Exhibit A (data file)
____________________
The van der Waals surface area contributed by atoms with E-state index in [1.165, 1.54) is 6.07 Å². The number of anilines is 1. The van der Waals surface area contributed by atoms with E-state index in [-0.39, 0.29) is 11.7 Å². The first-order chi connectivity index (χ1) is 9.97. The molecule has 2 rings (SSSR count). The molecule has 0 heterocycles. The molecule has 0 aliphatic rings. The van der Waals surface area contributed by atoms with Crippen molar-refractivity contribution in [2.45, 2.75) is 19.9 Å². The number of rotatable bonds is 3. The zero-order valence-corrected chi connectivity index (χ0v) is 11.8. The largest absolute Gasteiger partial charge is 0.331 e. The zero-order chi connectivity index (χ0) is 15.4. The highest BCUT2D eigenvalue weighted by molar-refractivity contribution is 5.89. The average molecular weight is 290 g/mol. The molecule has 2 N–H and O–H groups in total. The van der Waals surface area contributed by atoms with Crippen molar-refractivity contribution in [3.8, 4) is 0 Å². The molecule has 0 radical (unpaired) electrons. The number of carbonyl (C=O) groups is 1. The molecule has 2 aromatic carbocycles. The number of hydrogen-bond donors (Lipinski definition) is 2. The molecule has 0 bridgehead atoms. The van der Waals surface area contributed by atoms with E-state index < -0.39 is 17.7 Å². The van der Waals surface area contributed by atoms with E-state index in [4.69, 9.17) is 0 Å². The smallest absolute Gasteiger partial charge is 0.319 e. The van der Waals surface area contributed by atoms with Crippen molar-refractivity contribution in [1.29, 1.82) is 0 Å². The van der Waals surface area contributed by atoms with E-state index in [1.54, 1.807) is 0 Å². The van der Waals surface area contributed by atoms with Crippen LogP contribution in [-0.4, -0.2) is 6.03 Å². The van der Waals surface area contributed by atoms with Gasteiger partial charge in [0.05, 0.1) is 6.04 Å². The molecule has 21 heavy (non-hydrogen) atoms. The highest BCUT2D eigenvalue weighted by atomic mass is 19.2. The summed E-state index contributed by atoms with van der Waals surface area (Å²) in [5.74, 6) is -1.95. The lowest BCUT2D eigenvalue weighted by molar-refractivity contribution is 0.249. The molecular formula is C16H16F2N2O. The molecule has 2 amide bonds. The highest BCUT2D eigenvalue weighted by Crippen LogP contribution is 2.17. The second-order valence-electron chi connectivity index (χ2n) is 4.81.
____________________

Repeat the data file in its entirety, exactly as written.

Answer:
The van der Waals surface area contributed by atoms with E-state index in [1.165, 1.54) is 6.07 Å². The number of anilines is 1. The van der Waals surface area contributed by atoms with E-state index in [-0.39, 0.29) is 11.7 Å². The first-order chi connectivity index (χ1) is 9.97. The molecule has 2 rings (SSSR count). The molecule has 0 heterocycles. The molecule has 0 aliphatic rings. The van der Waals surface area contributed by atoms with Crippen molar-refractivity contribution in [2.45, 2.75) is 19.9 Å². The number of rotatable bonds is 3. The zero-order valence-corrected chi connectivity index (χ0v) is 11.8. The largest absolute Gasteiger partial charge is 0.331 e. The zero-order chi connectivity index (χ0) is 15.4. The highest BCUT2D eigenvalue weighted by molar-refractivity contribution is 5.89. The average molecular weight is 290 g/mol. The molecule has 2 N–H and O–H groups in total. The van der Waals surface area contributed by atoms with Crippen molar-refractivity contribution in [3.8, 4) is 0 Å². The molecule has 0 radical (unpaired) electrons. The number of carbonyl (C=O) groups is 1. The molecule has 2 aromatic carbocycles. The number of hydrogen-bond donors (Lipinski definition) is 2. The molecule has 0 bridgehead atoms. The van der Waals surface area contributed by atoms with E-state index < -0.39 is 17.7 Å². The van der Waals surface area contributed by atoms with E-state index in [4.69, 9.17) is 0 Å². The smallest absolute Gasteiger partial charge is 0.319 e. The van der Waals surface area contributed by atoms with Crippen molar-refractivity contribution in [1.29, 1.82) is 0 Å². The van der Waals surface area contributed by atoms with E-state index in [1.54, 1.807) is 0 Å². The van der Waals surface area contributed by atoms with Crippen LogP contribution in [-0.4, -0.2) is 6.03 Å². The van der Waals surface area contributed by atoms with Gasteiger partial charge in [0.05, 0.1) is 6.04 Å². The molecule has 21 heavy (non-hydrogen) atoms. The highest BCUT2D eigenvalue weighted by atomic mass is 19.2. The summed E-state index contributed by atoms with van der Waals surface area (Å²) in [5.74, 6) is -1.95. The lowest BCUT2D eigenvalue weighted by molar-refractivity contribution is 0.249. The molecular formula is C16H16F2N2O. The molecule has 2 amide bonds. The highest BCUT2D eigenvalue weighted by Crippen LogP contribution is 2.17. The second-order valence-electron chi connectivity index (χ2n) is 4.81.